The Good, The Bad, And The Undead
HarperTorch, 2005 (2005)
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Reviewed by J. A. Kaszuba Locke
im Harrison again presents adventuresome witch Rachel Morgan in an alternate world, in a series that began with
Dead Witch Walking
(which I encourage you to read first). A virus from a strain of tomatoes brought about '
', and when it had run its course, half the world became human, and the other half witches, vamps, fairies, pixies, trolls, weres, and other paranormal creatures. They live in harmony (more or less), a different slant from the usual on good versus evil.
fter quitting her job with the Inderlander law force for non-humans, Rachel opened her own freelance investigation agency, the
. Vamp Rachel is a
, a bounty hunter who chases criminal creatures of the night in Cincinnati, Ohio and the district of the Hollows. Mystery and suspense mount when Rachel is hired by the Federal Inderland Bureau (law force enforcement for humans) to track down a serial killer of ley line witches (Rachel is also on the killer's list). Rachel is convinced that her nemesis, City Councilman Trent Kalamack is the perpetrator. But, the FIB lean towards a suspect at the local University, Professor Anders. Under the guise of a student, Rachel attends Anders' class. Rachel's human boyfriend Nick has also been harboring his own secret - he practiced conjuring a demon, and was successful. Rachel learns that she has more powers than once thought, specifically, ley line magic, which opens up a new can of trouble for the heroine. And her incantations to make a familiar go awry.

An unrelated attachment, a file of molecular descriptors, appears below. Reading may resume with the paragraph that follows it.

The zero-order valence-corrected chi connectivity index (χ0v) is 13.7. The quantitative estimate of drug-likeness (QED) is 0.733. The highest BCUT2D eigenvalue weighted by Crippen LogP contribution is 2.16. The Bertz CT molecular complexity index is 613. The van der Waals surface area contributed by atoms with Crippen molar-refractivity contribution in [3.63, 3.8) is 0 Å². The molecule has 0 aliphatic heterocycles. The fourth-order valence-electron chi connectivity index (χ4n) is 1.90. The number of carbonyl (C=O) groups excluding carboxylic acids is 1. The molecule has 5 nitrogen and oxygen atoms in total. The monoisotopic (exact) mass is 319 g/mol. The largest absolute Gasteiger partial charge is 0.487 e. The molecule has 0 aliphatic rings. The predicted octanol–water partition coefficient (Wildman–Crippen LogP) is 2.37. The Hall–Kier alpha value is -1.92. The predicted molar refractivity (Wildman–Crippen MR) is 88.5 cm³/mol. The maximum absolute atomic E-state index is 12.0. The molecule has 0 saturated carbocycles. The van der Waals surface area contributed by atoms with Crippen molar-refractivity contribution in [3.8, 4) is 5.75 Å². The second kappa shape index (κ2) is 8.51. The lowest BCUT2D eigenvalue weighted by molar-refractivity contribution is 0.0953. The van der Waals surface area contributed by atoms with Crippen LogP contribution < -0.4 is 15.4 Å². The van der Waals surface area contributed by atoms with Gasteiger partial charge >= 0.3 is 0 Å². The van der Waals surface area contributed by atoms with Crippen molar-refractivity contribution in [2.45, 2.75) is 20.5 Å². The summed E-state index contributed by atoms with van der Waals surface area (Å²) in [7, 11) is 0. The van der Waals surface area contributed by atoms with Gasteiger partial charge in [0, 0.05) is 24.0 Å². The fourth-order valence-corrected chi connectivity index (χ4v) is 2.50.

hough this episode's plot is solid, it gets lost in repetitious phrasing, including the oft-mentioned
Rachel gets from the vamp mark on her neck. The story is also hampered by trivial descriptions that have nothing to do with the plot, and heavy on techniques for witch spells. It often seemed that I was reading a life profile of Rachel, her friends, and family, instead of a paranormal mystery. However, I enjoy Harrison's knack for phrasing, as when pixy '
Jenks takes a Peter Pan pose atop the pepper shaker
'. If you haven't been drawn to the paranormal genre, I recommend Kim Harrison's stories for their sharp wit, vivid imagination, humor, action, originality, and at times, gruesome details.
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